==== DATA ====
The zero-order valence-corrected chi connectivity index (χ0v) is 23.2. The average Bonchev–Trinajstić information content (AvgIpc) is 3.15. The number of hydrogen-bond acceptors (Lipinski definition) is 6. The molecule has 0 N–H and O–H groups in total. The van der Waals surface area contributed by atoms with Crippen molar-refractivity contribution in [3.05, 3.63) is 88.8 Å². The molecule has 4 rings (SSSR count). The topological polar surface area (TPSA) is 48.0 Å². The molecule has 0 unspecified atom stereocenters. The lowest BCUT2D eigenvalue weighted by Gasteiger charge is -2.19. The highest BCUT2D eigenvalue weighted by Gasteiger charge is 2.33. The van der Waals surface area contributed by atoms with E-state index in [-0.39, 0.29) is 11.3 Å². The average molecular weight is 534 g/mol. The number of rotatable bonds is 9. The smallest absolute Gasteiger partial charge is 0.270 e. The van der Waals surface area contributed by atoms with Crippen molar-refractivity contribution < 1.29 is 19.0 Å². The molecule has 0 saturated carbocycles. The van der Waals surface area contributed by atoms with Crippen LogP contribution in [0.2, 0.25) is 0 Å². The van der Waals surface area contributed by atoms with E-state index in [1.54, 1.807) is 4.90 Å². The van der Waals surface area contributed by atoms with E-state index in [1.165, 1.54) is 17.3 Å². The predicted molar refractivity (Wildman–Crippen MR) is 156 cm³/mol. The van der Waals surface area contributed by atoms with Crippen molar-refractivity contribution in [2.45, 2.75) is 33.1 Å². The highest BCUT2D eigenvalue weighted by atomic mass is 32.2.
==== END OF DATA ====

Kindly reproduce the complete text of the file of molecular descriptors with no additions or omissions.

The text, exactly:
The zero-order valence-corrected chi connectivity index (χ0v) is 23.2. The average Bonchev–Trinajstić information content (AvgIpc) is 3.15. The number of hydrogen-bond acceptors (Lipinski definition) is 6. The molecule has 0 N–H and O–H groups in total. The van der Waals surface area contributed by atoms with Crippen molar-refractivity contribution in [3.05, 3.63) is 88.8 Å². The molecule has 4 rings (SSSR count). The topological polar surface area (TPSA) is 48.0 Å². The molecule has 0 unspecified atom stereocenters. The lowest BCUT2D eigenvalue weighted by Gasteiger charge is -2.19. The highest BCUT2D eigenvalue weighted by Gasteiger charge is 2.33. The van der Waals surface area contributed by atoms with E-state index in [-0.39, 0.29) is 11.3 Å². The average molecular weight is 534 g/mol. The number of rotatable bonds is 9. The smallest absolute Gasteiger partial charge is 0.270 e. The van der Waals surface area contributed by atoms with Crippen molar-refractivity contribution < 1.29 is 19.0 Å². The molecule has 0 saturated carbocycles. The van der Waals surface area contributed by atoms with Crippen LogP contribution in [0.2, 0.25) is 0 Å². The van der Waals surface area contributed by atoms with E-state index in [1.54, 1.807) is 4.90 Å². The van der Waals surface area contributed by atoms with E-state index in [1.165, 1.54) is 17.3 Å². The predicted molar refractivity (Wildman–Crippen MR) is 156 cm³/mol. The van der Waals surface area contributed by atoms with Crippen molar-refractivity contribution in [2.45, 2.75) is 33.1 Å². The highest BCUT2D eigenvalue weighted by atomic mass is 32.2.